By New Times
By Robrt L. Pela
By Lauren Saria and Heather Hoch
By Deborah Sussman
By Robrt L. Pela and Amy Silverman
By Kathleen Vanesian
By Eric Schaefer
By Heather Hoch
Between chef-driven spots Beckett's Table from Justin Beckett and Cullen Campbell's Crudo in Arcadia's Gaslight Square, and blocks away from establishments of Valley tastemakers Vincent Guerithault and Mark Tarbell (not to mention the new headquarters of Fox Restaurant Concepts), Nook is an improbably low-profile restaurant.
As the name suggests, it's a small space — a pair of sky-blue doors opening to a long, narrow room with a wall of oversize booths on one side, an extended bar on the other, and rows of low lights hanging over each. The brightest thing in the place is the brilliant red pizza oven near the front. And during dinner, when the place is usually packed, it's hard to discern whether the ease you feel comes from the oven's glowing fire, the din of conversation around you, or the glass of wine in your hand.
Nook is the new restaurant from Frank Vairo and Tagan Dering, former owners of Amaro Pizzeria & Vino Lounge in North Scottsdale. Chef Nick LaRosa, who used to cook with Gio Osso (who now runs Virtù in Scottsdale) and opened many of the new restaurants at Phoenix Sky Harbor International Airport's Terminal 4, heads up Nook's tidy menu of mostly light-Italian fare. Oftentimes he is at the pizza oven, muscling a hunk of dough until it stretches and shapes to his will, sometimes pausing to say "nice to see you again" to the regulars before launching the floppy disc high into the air, where, spinning wildly, it nearly reaches the ceiling.
3623 E. Indian School Road
Phoenix, AZ 85018
Region: East Phoenix
In many respects, Nook is a trattoria speakeasy, which is to say it's a nice spot for a glass of wine and (mostly) satisfying Italian eats but still inconspicuous enough to stay off the restaurant radar of East Phoenix's who's who. And if that's the kind of place you're looking for, welcome to the neighborhood.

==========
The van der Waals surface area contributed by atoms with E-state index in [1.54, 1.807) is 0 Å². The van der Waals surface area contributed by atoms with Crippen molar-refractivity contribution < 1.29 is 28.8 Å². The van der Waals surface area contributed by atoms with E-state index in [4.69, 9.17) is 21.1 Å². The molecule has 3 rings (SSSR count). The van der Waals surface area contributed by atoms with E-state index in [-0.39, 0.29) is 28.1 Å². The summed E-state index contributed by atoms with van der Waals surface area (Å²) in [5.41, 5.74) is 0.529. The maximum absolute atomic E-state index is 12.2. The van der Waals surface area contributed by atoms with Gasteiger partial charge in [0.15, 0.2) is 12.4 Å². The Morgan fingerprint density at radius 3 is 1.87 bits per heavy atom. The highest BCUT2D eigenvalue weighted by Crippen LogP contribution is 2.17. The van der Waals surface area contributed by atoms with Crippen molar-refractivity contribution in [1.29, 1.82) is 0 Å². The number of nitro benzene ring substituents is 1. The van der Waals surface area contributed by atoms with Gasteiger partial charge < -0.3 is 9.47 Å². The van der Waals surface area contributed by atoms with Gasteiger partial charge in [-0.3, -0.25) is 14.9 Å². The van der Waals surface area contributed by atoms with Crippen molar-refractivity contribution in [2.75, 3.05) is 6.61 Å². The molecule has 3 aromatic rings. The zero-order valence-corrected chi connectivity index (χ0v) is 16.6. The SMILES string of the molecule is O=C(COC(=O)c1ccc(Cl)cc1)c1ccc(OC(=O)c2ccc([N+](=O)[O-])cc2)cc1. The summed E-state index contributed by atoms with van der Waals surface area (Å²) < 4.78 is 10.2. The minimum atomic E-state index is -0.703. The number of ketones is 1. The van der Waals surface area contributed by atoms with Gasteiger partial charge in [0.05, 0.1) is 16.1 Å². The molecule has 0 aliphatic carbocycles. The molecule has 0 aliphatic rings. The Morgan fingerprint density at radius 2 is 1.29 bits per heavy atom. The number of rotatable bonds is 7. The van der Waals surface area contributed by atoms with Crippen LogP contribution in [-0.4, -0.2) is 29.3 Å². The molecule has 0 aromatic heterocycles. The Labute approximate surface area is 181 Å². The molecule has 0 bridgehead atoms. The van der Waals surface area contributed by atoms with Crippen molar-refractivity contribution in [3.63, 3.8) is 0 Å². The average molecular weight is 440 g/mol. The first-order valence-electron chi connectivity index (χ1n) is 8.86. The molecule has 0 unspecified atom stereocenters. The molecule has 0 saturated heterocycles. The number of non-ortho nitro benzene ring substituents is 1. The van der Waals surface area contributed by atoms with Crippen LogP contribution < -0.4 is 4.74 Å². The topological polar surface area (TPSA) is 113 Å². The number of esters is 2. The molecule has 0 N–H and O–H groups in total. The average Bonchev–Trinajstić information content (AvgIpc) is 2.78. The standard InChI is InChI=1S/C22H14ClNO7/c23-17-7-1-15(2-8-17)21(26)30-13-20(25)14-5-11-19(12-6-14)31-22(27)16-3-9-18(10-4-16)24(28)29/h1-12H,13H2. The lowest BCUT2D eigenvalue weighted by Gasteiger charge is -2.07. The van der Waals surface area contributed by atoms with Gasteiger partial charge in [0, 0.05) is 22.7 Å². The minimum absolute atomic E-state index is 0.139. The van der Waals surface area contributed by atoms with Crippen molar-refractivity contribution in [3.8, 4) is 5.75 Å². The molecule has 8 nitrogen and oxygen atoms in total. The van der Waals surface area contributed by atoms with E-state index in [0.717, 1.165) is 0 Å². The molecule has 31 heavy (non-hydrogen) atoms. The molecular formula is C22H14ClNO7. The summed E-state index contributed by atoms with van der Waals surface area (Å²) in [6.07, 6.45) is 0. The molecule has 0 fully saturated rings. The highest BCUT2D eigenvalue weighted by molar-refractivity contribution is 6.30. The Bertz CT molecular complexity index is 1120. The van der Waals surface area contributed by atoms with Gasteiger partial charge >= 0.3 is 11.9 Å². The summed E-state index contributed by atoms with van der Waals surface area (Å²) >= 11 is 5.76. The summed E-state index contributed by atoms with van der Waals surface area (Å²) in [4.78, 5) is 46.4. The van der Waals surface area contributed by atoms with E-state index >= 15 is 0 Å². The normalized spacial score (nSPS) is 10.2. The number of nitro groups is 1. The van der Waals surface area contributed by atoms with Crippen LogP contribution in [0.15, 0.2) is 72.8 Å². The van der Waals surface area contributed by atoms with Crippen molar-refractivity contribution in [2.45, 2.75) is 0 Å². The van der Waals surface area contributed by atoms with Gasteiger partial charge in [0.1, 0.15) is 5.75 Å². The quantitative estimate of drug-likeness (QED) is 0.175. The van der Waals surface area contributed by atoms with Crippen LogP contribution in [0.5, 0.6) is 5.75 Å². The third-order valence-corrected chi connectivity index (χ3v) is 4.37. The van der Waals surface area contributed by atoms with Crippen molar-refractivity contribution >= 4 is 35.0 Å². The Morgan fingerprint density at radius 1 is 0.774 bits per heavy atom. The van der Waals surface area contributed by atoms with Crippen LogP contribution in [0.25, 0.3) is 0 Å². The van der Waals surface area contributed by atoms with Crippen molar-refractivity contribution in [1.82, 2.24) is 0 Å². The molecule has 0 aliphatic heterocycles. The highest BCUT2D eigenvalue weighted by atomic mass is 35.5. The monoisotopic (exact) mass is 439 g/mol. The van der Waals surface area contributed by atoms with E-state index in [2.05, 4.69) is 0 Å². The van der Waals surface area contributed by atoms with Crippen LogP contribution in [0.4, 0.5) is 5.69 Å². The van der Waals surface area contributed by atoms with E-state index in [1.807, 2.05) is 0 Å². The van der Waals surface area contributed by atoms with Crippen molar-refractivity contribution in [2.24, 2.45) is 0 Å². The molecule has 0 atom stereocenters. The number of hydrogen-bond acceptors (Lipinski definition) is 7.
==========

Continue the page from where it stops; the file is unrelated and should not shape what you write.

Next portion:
You could start with the arancini, six golf-ball-size orbs of fried risotto filled with gooey mozzarella cheese that can be swirled into streaks of garlic-tinged pomodoro and balsamic sauces. Of the bruschettas, the servers here seem to like the beer-braised pork creation more than I do. Recommended on all my visits, the four slices of not-so-crunchy bread come topped with a sugary barbecue sauce and an equally sweet dollop of fleshy pink coleslaw that overpowers what little flavor there is to be had in the meat.
Salads are an acceptable, though not crucial, part of the experience here. There is a halibut salad that, save for a few nice blueberries, is fairly ordinary and not worth its $14 asking price. The chicken chop, thanks to more interesting flavors from ingredients like roasted corn, nutty hemp hearts, and focaccia croutons interspersed with mini-cubes of tender chicken in a light Gorgonzola dressing, fares a bit better.
But you have probably come here for the pizzas, and Nook's Neapolitan-style pies, while not reaching the gourmet greatness of the Valley's best, are a solid bet. Their success comes as a result of doing the traditional well enough so that it's easy to enjoy them more as thoughtful meals than just things to plow through while watching the game showing on the TVs above the bar. There are eight 12-inch varieties, each featuring a well-salted crust that's charred and crisp at the rim, thin and soft everywhere else.
The Porco e Funghi is the best of the lot, with bright tomato sauce, sausage, mushrooms, Parmesan, and basil lit up with a near-perfect house-pulled mozzarella you can taste in every bite. The same mozzarella is also featured on the Calabrese, where it meets up with Parmesan and taleggio, the meaty, yeasty, and tangy cow's cheese, as well as caramelized onions, sweet sausage, and spicy and fruity Calabrian chiles for a magnificent collision of flavors that, of all the pizzas, is the most inventive.
And although Nook's Quattro Stagioni, a pizza divided into four sections, might appear to be the solution to topping indecision among friends, it's an idea that probably plays out better in theory than in practice. Inevitably, the slices of roasted tomato and spinach will probably go first, the mushroom slices second, and the less interesting slices — those laden with handfuls of black olives or artichokes — left for the slowest (or most polite) at the table.
There are a few other familiar entrées as well, but after a few bites, and given their $20 and up prices, it's hard not to think you should have just ordered a pizza and splurged on a better bottle of wine — or wish that Nook's more interesting and well-flavored lunch-only dishes (like a steamed white cheddar cheeseburger on a lavash roll or fresh and spicy halibut tacos wrapped in lettuce and with a side of cumin-tinged black beans) would be available during dinner.
The pasta crepe isn't very good, its grilled chicken, topped with a peppery cream sauce and moments away from being too dry, sits atop a browned foundation of fused pasta that's more filling than flavorful. A fatty rib-eye, slathered in a cloying pear sauce, comes with more Gorgonzola-blasted risotto than you'll know what to do with.
But then there are the desserts, which come courtesy of Tracy Dempsey, who has created signature sweet endings for places like Scottsdale's Citizen Public House, Tempe's House of Tricks, and Crudo, Nook's neighbor just a few doors away.
Three words: Tito's on TAP. Great happy hour specials, and I don't feel judged for coming straight from the gym to catch them either. Bruschetta options are all yum. Thanks now I'm hungry :)